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Orthodox Judaism/halakha and adoption of jewish child


QUESTION: Hello Mr Frank,grateful for your thoughts as a Jewish Law expert.

I was adopted (it was a closed and sealed adoption) at birth to non-Jewish parents. I had limited contact with my birth mother (20 years ago) but we don't keep in touch but when we met she passed onto me that she is Jewish and told me briefly that her grandmother was an observant Orthodox Jew. She described to me her grandmother's lifestyle, including shabbos candles, sitting shiva and socializing with other Jews. She is secular but aware of being halakically Jewish.

The circumstances surrounding the adoption are sensitive and I do not have any more information than this, nor do I have access to any Jewish documents. I am now part of a reform/conservative community who accepted me based on the information I had about my background, after I went to the mikveh, and had milah. The rabbi involved said that my information was reliable and credible because there was no reason for it not to be.

Obviously my status is settled from a non-orthodox perspective.

I know that Orthodox rabbis adhere more strictly to Jewish Law rather a Conservative rabbi. What provisions are there within Orthodox halakha for me to regularize my status in accordance with Orthodox halakha, especially when I have no access to by birth family records, through no fault of my own?

Many thanks for considering this email.


ANSWER: Hi David,

Thanks for the question.
While considering this question, let me ask you a couple of my own.

1)Do you know whether your birth mother's grandmother was her maternal or paternal grandparent?
2)You mention that you underwent circumcision and mikvah. What was the objective of this ritual? Was it to create a "backup" conversion process just in case the information may be unreliable?

Typically, when there is very limited information regarding your ancestry, they will require you go through a "backup" conversion process. Unfortunately some traditionally required components of the Orthodox process are missing in the Reform and Conservative process - so it would require a "redo".
However, it sounds like your mother is still with us and can indeed be located. If this is the case, and the Orthodox Beth Din can arrange an interview with your genealogical mother it probably wouldn't require a conversion - if all the facts add up.

Let me know your thoughts!



---------- FOLLOW-UP ----------

QUESTION: Thank you for your prompt reply. To clarify mother's Orthodox Jewish grandma was on her maternal side, so there is an unbroken maternal line.

Second, the milah and mikveh was a backup as you suggested.

Does this extra information change anything?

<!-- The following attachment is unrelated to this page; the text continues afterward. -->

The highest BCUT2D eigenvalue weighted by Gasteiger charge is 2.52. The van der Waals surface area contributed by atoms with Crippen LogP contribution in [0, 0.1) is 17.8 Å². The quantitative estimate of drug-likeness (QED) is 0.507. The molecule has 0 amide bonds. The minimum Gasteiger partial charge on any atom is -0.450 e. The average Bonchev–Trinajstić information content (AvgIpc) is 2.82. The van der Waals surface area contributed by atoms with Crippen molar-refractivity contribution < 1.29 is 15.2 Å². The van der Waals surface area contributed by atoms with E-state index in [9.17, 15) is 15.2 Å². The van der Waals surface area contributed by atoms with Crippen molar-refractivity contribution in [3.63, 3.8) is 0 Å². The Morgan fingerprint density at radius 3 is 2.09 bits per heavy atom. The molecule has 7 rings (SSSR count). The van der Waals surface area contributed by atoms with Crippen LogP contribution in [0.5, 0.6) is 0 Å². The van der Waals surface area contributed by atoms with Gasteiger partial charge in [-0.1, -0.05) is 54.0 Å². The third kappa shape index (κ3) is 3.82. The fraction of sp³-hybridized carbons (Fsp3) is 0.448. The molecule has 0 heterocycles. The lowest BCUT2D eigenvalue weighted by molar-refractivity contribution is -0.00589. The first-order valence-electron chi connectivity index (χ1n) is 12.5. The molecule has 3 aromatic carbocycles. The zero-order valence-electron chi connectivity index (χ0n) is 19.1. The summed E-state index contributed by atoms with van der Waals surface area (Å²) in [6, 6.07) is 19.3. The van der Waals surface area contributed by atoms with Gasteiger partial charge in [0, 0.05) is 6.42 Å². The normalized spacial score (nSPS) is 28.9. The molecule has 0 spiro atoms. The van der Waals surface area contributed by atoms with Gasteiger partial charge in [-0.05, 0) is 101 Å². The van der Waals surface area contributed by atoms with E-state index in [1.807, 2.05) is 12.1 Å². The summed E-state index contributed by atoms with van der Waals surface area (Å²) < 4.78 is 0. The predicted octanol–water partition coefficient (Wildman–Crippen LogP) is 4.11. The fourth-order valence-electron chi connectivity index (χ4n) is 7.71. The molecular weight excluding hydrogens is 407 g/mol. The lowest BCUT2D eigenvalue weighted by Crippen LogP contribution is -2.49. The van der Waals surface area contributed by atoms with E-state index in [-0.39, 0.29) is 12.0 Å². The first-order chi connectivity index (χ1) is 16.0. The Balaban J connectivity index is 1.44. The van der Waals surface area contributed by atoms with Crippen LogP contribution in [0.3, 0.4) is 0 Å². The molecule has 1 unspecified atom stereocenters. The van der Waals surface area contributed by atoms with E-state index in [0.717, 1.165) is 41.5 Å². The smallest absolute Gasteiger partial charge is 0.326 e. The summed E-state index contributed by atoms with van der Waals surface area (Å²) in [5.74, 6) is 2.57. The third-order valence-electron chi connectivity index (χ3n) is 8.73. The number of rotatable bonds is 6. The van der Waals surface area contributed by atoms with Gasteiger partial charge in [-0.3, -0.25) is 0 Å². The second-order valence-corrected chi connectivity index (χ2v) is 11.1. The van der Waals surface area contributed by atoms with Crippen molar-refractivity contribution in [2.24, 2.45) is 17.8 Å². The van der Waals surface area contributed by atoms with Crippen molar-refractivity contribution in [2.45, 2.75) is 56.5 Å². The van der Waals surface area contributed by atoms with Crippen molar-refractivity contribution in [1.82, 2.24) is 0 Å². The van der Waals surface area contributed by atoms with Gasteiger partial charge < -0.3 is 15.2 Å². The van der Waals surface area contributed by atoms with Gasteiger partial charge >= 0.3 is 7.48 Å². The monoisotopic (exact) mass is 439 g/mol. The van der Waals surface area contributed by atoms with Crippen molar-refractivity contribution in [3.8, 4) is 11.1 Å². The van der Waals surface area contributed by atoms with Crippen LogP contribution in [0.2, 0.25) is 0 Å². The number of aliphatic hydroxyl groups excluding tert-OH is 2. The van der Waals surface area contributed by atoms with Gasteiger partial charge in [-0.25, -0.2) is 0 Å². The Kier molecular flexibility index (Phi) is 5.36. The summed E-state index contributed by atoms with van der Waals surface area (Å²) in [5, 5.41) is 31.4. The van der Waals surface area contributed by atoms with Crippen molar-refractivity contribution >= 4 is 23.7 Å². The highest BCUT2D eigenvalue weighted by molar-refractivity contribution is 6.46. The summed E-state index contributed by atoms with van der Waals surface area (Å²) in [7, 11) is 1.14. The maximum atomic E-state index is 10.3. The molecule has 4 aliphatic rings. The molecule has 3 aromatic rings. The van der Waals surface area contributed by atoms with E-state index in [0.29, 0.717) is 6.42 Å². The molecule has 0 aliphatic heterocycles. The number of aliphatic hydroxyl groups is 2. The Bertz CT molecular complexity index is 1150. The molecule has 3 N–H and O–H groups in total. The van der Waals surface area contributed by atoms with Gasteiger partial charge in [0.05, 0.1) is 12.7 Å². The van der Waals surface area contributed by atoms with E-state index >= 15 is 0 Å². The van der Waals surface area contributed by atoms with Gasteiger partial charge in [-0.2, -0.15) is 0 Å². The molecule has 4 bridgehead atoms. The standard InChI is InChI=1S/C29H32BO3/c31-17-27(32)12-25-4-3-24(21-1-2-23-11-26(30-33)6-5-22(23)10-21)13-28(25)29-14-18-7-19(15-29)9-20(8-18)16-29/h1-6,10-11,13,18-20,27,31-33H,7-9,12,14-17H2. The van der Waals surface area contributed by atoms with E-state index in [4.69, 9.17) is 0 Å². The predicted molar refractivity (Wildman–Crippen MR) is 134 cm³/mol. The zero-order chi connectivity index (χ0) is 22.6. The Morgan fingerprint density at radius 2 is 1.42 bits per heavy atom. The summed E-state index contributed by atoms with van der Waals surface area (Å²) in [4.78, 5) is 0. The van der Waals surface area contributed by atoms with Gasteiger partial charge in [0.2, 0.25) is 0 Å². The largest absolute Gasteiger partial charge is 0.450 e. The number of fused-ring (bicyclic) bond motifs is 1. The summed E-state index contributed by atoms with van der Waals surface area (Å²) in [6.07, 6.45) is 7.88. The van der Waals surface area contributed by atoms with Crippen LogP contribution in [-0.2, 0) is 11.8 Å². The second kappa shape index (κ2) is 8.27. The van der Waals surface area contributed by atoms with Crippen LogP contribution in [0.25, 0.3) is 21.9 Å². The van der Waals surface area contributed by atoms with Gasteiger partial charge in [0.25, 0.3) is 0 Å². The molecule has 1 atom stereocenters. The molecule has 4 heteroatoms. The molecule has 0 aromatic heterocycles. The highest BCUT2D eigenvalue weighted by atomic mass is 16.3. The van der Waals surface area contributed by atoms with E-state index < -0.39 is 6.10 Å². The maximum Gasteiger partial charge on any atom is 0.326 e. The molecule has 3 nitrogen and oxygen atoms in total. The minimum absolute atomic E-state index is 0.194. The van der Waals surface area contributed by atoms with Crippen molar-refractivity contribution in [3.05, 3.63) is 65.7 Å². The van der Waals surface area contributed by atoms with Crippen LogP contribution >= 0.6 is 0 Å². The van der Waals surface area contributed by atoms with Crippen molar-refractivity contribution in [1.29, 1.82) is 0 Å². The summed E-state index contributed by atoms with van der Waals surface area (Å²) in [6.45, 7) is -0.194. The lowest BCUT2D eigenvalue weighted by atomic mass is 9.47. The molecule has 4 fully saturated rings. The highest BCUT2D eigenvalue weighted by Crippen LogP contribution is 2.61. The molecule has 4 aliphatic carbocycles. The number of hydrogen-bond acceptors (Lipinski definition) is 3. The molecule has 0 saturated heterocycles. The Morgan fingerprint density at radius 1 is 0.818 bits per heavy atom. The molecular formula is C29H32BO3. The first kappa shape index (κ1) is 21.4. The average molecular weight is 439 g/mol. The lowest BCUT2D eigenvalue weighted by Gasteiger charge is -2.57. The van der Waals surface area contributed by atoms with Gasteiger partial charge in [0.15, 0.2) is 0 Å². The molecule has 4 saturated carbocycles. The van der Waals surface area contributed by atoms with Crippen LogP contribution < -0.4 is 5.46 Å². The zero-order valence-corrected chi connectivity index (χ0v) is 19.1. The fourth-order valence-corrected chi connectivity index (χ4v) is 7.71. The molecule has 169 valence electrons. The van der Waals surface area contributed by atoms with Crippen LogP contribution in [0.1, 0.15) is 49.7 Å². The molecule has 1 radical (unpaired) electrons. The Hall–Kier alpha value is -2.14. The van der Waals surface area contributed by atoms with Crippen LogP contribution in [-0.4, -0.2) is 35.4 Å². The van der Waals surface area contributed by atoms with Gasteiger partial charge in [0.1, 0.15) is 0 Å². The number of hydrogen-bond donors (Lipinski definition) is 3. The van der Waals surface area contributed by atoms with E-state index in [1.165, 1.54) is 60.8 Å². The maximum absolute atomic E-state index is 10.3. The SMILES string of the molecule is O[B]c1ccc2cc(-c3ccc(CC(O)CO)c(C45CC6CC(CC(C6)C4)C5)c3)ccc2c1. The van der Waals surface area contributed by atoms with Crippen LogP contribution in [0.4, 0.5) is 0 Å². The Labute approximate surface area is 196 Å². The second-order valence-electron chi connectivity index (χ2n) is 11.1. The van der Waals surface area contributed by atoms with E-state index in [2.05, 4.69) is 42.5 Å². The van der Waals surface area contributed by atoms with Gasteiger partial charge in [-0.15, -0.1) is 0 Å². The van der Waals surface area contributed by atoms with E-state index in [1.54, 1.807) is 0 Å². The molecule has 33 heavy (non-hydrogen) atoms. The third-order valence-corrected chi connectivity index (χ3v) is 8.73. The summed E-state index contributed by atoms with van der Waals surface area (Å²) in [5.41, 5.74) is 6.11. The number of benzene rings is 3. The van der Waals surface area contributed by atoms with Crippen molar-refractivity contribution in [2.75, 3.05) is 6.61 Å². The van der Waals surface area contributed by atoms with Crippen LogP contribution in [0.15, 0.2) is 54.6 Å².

Thank you so much for considering my follow-up.

Hi David,

This information just cleared up whether the Jewish Grandmother was a relevant piece of information.
Like I mentioned before, the real question is whether your biological mother is available just to verify all the details. It may preclude the necessity of a conversion et al.
I understand the information regarding the adoption is limited and sensitive but these are the questions you need answered. Is it 100% conclusive that she is indeed your biological mother and is it 100% conclusive that there is indeed an unbroken maternal chain of Jewish mothers.
If there is a grey area in this due to the sensitive nature of the adoption then you probably will have to undergo a backup Orthodox conversion. If someone can meet with her and verify the facts (possibly even without documentation - her testimony alone may be sufficient - a knowledgeable Orthodox Rabbi will have to be consulted)then you may be considered just as Jewish as the next guy.
So you have homework to do. Why use workarounds? Get to the bottom of this, if it is really important to you.

Take care David and good luck!


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Tzvi Frank


As a scholar of Judaic Studies & Ethics for close to 25 years, I am happy to answer any of your questions regarding Jewish Law and its meaning as well as general Jewish philosophy. Thousands of years of Jewish religious scholarship teaches us to always ask questions. From the Talmud to this very day, scholars have been consistently questioning premises and concepts that exist in Jewish thought. Never be afraid to ask! The answer may change your life. I will not answer questions pertaining to Christianity or Jesus.


I have been a scholar of Jewish Studies & Ethics for close to 25 years and I have been responding to online questions for close to 10 years.

Have been published in numerous (Hebrew) Academic publications.

B.A. in Judaica Studies and Ethics.

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